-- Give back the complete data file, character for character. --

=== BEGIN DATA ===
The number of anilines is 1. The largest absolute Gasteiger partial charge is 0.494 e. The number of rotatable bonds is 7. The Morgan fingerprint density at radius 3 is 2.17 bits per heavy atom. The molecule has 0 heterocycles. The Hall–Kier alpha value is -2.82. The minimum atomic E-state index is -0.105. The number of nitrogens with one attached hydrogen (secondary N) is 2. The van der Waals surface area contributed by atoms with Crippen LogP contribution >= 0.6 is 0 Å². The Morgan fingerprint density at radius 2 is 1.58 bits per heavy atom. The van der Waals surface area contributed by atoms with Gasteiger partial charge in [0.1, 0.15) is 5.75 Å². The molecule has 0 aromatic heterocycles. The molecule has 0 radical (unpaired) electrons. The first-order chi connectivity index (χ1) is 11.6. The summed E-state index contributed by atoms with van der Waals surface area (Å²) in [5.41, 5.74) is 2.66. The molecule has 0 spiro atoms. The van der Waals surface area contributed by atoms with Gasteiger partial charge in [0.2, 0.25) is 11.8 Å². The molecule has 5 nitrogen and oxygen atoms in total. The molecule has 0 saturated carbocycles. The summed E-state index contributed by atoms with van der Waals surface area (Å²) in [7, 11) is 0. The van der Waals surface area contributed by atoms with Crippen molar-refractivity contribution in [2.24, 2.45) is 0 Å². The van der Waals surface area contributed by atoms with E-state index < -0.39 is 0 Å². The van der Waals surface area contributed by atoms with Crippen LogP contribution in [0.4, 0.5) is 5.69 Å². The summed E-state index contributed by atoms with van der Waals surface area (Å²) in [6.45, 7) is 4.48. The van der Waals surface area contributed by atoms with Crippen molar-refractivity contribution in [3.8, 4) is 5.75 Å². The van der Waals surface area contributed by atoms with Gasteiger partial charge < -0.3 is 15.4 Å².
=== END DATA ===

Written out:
The number of anilines is 1. The largest absolute Gasteiger partial charge is 0.494 e. The number of rotatable bonds is 7. The Morgan fingerprint density at radius 3 is 2.17 bits per heavy atom. The molecule has 0 heterocycles. The Hall–Kier alpha value is -2.82. The minimum atomic E-state index is -0.105. The number of nitrogens with one attached hydrogen (secondary N) is 2. The van der Waals surface area contributed by atoms with Crippen LogP contribution >= 0.6 is 0 Å². The Morgan fingerprint density at radius 2 is 1.58 bits per heavy atom. The van der Waals surface area contributed by atoms with Gasteiger partial charge in [0.1, 0.15) is 5.75 Å². The molecule has 0 aromatic heterocycles. The molecule has 0 radical (unpaired) electrons. The first-order chi connectivity index (χ1) is 11.6. The summed E-state index contributed by atoms with van der Waals surface area (Å²) in [5.41, 5.74) is 2.66. The molecule has 0 spiro atoms. The van der Waals surface area contributed by atoms with Gasteiger partial charge in [0.2, 0.25) is 11.8 Å². The molecule has 5 nitrogen and oxygen atoms in total. The molecule has 0 saturated carbocycles. The summed E-state index contributed by atoms with van der Waals surface area (Å²) in [7, 11) is 0. The van der Waals surface area contributed by atoms with Crippen molar-refractivity contribution in [2.24, 2.45) is 0 Å². The van der Waals surface area contributed by atoms with E-state index < -0.39 is 0 Å². The van der Waals surface area contributed by atoms with Crippen LogP contribution in [0.4, 0.5) is 5.69 Å². The summed E-state index contributed by atoms with van der Waals surface area (Å²) in [6.45, 7) is 4.48. The van der Waals surface area contributed by atoms with Crippen molar-refractivity contribution in [3.8, 4) is 5.75 Å². The van der Waals surface area contributed by atoms with Gasteiger partial charge < -0.3 is 15.4 Å².